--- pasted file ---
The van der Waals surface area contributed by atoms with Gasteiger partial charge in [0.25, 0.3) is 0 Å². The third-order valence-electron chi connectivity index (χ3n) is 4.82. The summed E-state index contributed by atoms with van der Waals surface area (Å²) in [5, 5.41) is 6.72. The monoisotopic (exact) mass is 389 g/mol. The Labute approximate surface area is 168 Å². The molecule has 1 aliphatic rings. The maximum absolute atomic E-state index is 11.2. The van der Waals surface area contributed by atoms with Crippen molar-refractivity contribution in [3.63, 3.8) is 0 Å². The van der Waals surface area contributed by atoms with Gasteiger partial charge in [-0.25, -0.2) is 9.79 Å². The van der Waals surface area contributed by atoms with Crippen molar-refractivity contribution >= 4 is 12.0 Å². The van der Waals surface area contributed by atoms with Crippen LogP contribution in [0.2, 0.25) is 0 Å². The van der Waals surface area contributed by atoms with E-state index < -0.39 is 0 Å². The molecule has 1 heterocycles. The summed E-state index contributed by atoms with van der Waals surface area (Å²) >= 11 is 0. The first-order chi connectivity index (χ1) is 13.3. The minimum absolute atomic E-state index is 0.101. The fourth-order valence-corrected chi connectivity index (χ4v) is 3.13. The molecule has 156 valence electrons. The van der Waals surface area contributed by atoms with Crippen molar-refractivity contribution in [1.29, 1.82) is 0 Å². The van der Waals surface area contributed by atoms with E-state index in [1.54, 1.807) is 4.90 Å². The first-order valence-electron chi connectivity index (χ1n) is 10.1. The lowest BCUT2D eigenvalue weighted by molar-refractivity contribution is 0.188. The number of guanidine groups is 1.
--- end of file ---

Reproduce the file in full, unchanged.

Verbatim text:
The van der Waals surface area contributed by atoms with Gasteiger partial charge in [0.25, 0.3) is 0 Å². The third-order valence-electron chi connectivity index (χ3n) is 4.82. The summed E-state index contributed by atoms with van der Waals surface area (Å²) in [5, 5.41) is 6.72. The monoisotopic (exact) mass is 389 g/mol. The Labute approximate surface area is 168 Å². The molecule has 1 aliphatic rings. The maximum absolute atomic E-state index is 11.2. The van der Waals surface area contributed by atoms with Crippen molar-refractivity contribution in [3.63, 3.8) is 0 Å². The van der Waals surface area contributed by atoms with Gasteiger partial charge in [-0.25, -0.2) is 9.79 Å². The van der Waals surface area contributed by atoms with Crippen molar-refractivity contribution >= 4 is 12.0 Å². The van der Waals surface area contributed by atoms with Crippen LogP contribution in [0.2, 0.25) is 0 Å². The van der Waals surface area contributed by atoms with E-state index < -0.39 is 0 Å². The molecule has 1 heterocycles. The summed E-state index contributed by atoms with van der Waals surface area (Å²) >= 11 is 0. The first-order chi connectivity index (χ1) is 13.3. The minimum absolute atomic E-state index is 0.101. The fourth-order valence-corrected chi connectivity index (χ4v) is 3.13. The molecule has 156 valence electrons. The van der Waals surface area contributed by atoms with Crippen molar-refractivity contribution in [1.29, 1.82) is 0 Å². The van der Waals surface area contributed by atoms with E-state index in [1.54, 1.807) is 4.90 Å². The first-order valence-electron chi connectivity index (χ1n) is 10.1. The lowest BCUT2D eigenvalue weighted by molar-refractivity contribution is 0.188. The number of guanidine groups is 1.